NCAA tournament 2012: Baylor’s Scott Drew tries to alter perceptions of his ability, ethics
By Eric Prisbell,
WACO, Tex. — When Scott Drew was in the early stages of perhaps the greatest rebuilding job in college basketball history, Texas Coach Rick Barnes was among those patting him on the back, saying nobody could have done a better job. Five years later, Barnes was among the many college coaches hinting that Drew was using negative recruiting tactics.
So Drew initiated a telephone conversation with Barnes to discuss concerns the Longhorns coach had about Drew’s recruiting efforts. The tenor of the 90-minute call was professional, and the back-and-forth, collegial conversation served as a seminal moment in Drew’s young head coaching career.
Over the past nine seasons, Drew has rescued a Baylor program in the wake of the murder of former player Patrick Dennehy and the ensuing scandal that ensnared former Coach Dave Bliss. But along the way, the perception of Drew changed from the author of the back-from-the-ashes narrative to one of the most unpopular coaches in college basketball.
“A dog doesn’t bark at a parked car, but once you make some noise . . . ,” said Matthew Driscoll, the head coach at North Florida who spent six seasons as Drew's assistant when he arrived at Baylor. “If you lose, people shake your hand. When you start winning, they will start throwing darts at you.”
In recent years, college coaches across the country have privately characterized Drew as a phony, a cheater and a bench coach who can’t get out of his own way. The other change in recent years is this: Baylor, the No. 3 seed in this year’s NCAA tournament South Region, has become an unlikely national title contender, disrupting the balance of power in the Big 12.
“Competition definitely changes things,” Drew said with a laugh during a lengthy visit with a reporter in the heart of the conference season.
Drew, 41, wears a perpetual smile and is as optimistic a coach as one will find in a profession laden with the paranoid, the cutthroat and the workaholic. He is a skilled recruiting salesman who can attempt to sell Waco as a city by reciting the number of movie theaters (three), shopping centers (two) and nearby airports (three), as if on cue.
He’ll call up Google Maps to show a visitor that the Branch Davidian compound resided nowhere near city limits. One prominent Texas-based summer-league coach likes Drew personally but said that his efforts to always “sell, sell, sell Baylor” can grow tiresome.
“If you are the way he is, people say, ‘No way is he really that way,’ ” Driscoll said. “We had to deal with that every year, every day. Not only did they think he was a phony, but that nobody would ever be like this in that profession.”
Drew led Baylor to the 2008 NCAA tournament just five seasons after he and assistants scoured campus to fill roster spots because of the dearth of scholarship players. But Drew began to face criticism after that 2008 first-round loss to Purdue because the Bears played a permissive defense that seemed suited for an AAU tournament. Drew laughs at it now.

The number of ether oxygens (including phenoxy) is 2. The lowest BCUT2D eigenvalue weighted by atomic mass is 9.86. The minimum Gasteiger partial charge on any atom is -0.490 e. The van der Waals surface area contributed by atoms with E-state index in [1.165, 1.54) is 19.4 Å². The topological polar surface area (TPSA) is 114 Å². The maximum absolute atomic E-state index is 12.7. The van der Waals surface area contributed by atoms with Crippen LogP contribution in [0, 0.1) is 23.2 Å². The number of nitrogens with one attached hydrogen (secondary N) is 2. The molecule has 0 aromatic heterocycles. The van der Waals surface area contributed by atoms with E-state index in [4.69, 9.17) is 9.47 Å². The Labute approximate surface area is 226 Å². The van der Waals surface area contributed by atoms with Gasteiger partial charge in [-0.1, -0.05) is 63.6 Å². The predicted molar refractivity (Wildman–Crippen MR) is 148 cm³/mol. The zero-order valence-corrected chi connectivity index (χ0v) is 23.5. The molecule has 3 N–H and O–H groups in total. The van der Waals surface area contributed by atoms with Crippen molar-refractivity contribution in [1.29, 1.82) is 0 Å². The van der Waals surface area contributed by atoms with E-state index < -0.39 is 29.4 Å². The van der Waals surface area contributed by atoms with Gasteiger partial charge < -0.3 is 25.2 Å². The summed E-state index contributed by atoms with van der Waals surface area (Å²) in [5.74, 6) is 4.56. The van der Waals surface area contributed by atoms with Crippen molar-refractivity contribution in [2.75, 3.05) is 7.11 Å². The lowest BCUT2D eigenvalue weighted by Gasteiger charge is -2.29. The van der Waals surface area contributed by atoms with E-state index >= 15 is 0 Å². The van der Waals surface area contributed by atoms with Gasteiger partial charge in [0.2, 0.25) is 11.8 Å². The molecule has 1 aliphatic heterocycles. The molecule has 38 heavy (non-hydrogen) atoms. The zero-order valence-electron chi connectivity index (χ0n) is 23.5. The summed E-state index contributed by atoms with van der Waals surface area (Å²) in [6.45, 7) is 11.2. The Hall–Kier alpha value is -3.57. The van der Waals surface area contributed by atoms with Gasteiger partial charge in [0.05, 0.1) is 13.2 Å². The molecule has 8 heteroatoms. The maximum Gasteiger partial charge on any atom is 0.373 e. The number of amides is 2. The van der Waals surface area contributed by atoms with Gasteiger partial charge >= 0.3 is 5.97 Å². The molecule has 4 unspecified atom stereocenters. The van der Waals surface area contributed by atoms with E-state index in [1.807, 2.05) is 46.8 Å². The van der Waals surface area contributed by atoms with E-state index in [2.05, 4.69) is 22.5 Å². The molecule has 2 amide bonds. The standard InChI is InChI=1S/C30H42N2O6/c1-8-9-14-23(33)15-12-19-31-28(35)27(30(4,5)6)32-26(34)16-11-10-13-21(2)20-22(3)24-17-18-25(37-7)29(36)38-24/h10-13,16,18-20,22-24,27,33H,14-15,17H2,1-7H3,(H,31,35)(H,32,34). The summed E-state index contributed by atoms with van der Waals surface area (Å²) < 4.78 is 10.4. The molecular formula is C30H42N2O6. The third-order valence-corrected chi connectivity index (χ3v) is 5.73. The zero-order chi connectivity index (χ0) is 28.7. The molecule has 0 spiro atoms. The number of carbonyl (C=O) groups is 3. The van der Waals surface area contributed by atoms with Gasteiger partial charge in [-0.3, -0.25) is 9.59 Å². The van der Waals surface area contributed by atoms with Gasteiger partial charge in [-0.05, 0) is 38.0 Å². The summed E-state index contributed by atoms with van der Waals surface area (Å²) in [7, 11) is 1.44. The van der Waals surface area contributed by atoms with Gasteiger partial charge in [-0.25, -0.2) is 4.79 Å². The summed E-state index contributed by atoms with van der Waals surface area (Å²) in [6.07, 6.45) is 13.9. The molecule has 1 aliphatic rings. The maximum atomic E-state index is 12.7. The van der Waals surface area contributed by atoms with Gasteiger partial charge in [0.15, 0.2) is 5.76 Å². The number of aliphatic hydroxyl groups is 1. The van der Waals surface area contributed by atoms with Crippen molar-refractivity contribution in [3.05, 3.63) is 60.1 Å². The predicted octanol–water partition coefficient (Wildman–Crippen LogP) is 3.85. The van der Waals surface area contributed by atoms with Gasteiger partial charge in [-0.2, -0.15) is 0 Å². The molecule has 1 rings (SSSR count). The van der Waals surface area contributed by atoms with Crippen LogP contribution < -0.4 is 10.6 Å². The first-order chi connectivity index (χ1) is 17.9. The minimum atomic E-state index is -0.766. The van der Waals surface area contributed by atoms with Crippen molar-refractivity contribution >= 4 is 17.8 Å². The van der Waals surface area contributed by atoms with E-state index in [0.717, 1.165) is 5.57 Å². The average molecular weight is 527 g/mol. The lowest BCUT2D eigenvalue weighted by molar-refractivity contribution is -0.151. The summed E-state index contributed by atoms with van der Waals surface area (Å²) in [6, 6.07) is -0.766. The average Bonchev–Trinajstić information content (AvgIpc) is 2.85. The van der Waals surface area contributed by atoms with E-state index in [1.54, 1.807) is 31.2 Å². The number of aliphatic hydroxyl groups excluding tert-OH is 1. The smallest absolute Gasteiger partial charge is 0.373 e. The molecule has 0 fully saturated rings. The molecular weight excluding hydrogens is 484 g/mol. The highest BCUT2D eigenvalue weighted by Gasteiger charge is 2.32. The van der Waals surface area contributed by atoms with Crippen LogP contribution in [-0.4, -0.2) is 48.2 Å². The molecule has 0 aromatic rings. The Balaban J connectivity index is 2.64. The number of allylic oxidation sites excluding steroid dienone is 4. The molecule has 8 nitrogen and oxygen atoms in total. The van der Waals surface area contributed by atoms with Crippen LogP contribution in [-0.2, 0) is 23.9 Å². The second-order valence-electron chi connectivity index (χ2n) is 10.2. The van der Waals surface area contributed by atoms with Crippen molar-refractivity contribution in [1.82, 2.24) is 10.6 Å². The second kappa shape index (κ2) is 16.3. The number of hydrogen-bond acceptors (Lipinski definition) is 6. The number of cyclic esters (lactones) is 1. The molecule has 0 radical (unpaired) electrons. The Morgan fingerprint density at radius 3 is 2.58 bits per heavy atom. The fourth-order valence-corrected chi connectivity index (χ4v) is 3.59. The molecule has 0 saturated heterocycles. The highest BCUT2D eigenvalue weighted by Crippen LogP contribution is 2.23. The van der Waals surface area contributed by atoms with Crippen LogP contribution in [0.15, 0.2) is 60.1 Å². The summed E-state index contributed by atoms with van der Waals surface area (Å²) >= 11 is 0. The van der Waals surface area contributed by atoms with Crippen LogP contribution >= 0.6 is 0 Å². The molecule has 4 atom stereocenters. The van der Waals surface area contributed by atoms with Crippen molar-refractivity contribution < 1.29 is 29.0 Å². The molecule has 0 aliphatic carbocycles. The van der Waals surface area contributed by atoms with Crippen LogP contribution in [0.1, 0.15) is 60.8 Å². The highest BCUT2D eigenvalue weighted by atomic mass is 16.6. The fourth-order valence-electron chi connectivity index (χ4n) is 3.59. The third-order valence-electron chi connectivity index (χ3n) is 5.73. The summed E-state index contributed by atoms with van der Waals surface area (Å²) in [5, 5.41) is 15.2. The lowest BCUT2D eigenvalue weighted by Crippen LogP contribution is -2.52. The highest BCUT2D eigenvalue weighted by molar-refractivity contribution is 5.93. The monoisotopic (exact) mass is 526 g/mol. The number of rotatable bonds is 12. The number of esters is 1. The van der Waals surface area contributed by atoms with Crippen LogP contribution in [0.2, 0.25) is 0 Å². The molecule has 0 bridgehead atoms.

“We were not there long,” Drew said. “The defense was not there either. It didn’t make it through the airport!”
Two years later, Drew knew he had a team good enough to win a national championship. And third-seeded Baylor had top-seeded Duke on the ropes in an Elite Eight game played in Houston, just three hours from Baylor’s campus. But a controversial charging call contributed to Baylor unraveling in the final minutes in a loss that served as more fuel to the perception that Drew was a subpar coach. It took Drew two years to watch the tape.
Securing a commitment several years ago from guard Tweety Carter was significant because it was Baylor’s first-ever McDonald’s all-American. But Drew pushed the envelope on the recruiting front, making at least one aggressive move that he regrets. He sent a flier to prospects with images of himself, then-Texas Tech Coach Bob Knight and then-Texas A&M Coach Billy Gillispie.
The question posed: “Which one of these Big 12 coaches has signed a McDonald’s All-American?” An X was made over the images of the other two coaches. Drew now calls it a mistake and addressed it personally with Knight and Gillispie in the ensuing months.
Then there was the hiring of Dwon Clifton as Baylor’s director of player development. Clifton was the former AAU coach of John Wall, and the move, while not uncommon, was seen in recruiting circles as a desperate attempt to secure a commitment by a head coach who purports to be pious.
All things considered, Drew is on the short list of the sport’s most hated coaches. He does not like the criticism. He hopes a potential national championship someday could change at least the notion that he is an inferior coach. And much like his players improve every year, he said so do coaches.
“We get so wrapped up with trying to please the other people, we neglect the people that matter most,” Drew said. “Hopefully we’re blessed to live to 85 and on our deathbed, you never hear anyone say I wish I would have spent more time at work or I wish I would have spent more time pleasing people that didn’t matter.”